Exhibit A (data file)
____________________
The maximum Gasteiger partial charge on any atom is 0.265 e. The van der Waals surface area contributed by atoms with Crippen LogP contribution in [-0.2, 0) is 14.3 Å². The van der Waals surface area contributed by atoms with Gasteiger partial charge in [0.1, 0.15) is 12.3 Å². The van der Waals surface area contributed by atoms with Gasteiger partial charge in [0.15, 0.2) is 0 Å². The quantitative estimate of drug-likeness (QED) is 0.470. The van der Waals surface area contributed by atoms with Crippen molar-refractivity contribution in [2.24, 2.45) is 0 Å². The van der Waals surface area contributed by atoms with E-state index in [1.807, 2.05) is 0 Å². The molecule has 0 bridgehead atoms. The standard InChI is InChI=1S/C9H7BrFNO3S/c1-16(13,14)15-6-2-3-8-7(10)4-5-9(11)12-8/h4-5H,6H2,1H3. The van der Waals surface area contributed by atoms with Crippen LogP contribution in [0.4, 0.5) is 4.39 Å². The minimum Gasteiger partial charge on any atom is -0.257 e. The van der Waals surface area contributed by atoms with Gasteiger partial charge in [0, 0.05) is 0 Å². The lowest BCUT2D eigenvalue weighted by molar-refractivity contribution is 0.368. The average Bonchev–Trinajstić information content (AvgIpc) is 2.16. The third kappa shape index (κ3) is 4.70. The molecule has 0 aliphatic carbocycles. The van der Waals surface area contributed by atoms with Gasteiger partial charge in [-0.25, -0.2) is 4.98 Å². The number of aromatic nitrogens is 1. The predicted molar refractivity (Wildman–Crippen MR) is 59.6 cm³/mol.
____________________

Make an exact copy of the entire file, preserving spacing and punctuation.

The maximum Gasteiger partial charge on any atom is 0.265 e. The van der Waals surface area contributed by atoms with Crippen LogP contribution in [-0.2, 0) is 14.3 Å². The van der Waals surface area contributed by atoms with Gasteiger partial charge in [0.1, 0.15) is 12.3 Å². The van der Waals surface area contributed by atoms with Gasteiger partial charge in [0.15, 0.2) is 0 Å². The quantitative estimate of drug-likeness (QED) is 0.470. The van der Waals surface area contributed by atoms with Crippen molar-refractivity contribution in [2.24, 2.45) is 0 Å². The van der Waals surface area contributed by atoms with E-state index in [1.807, 2.05) is 0 Å². The molecule has 0 bridgehead atoms. The standard InChI is InChI=1S/C9H7BrFNO3S/c1-16(13,14)15-6-2-3-8-7(10)4-5-9(11)12-8/h4-5H,6H2,1H3. The van der Waals surface area contributed by atoms with Crippen LogP contribution in [0.4, 0.5) is 4.39 Å². The minimum Gasteiger partial charge on any atom is -0.257 e. The van der Waals surface area contributed by atoms with Gasteiger partial charge in [0, 0.05) is 0 Å². The lowest BCUT2D eigenvalue weighted by molar-refractivity contribution is 0.368. The average Bonchev–Trinajstić information content (AvgIpc) is 2.16. The third kappa shape index (κ3) is 4.70. The molecule has 0 aliphatic carbocycles. The van der Waals surface area contributed by atoms with Gasteiger partial charge in [-0.25, -0.2) is 4.98 Å². The number of aromatic nitrogens is 1. The predicted molar refractivity (Wildman–Crippen MR) is 59.6 cm³/mol.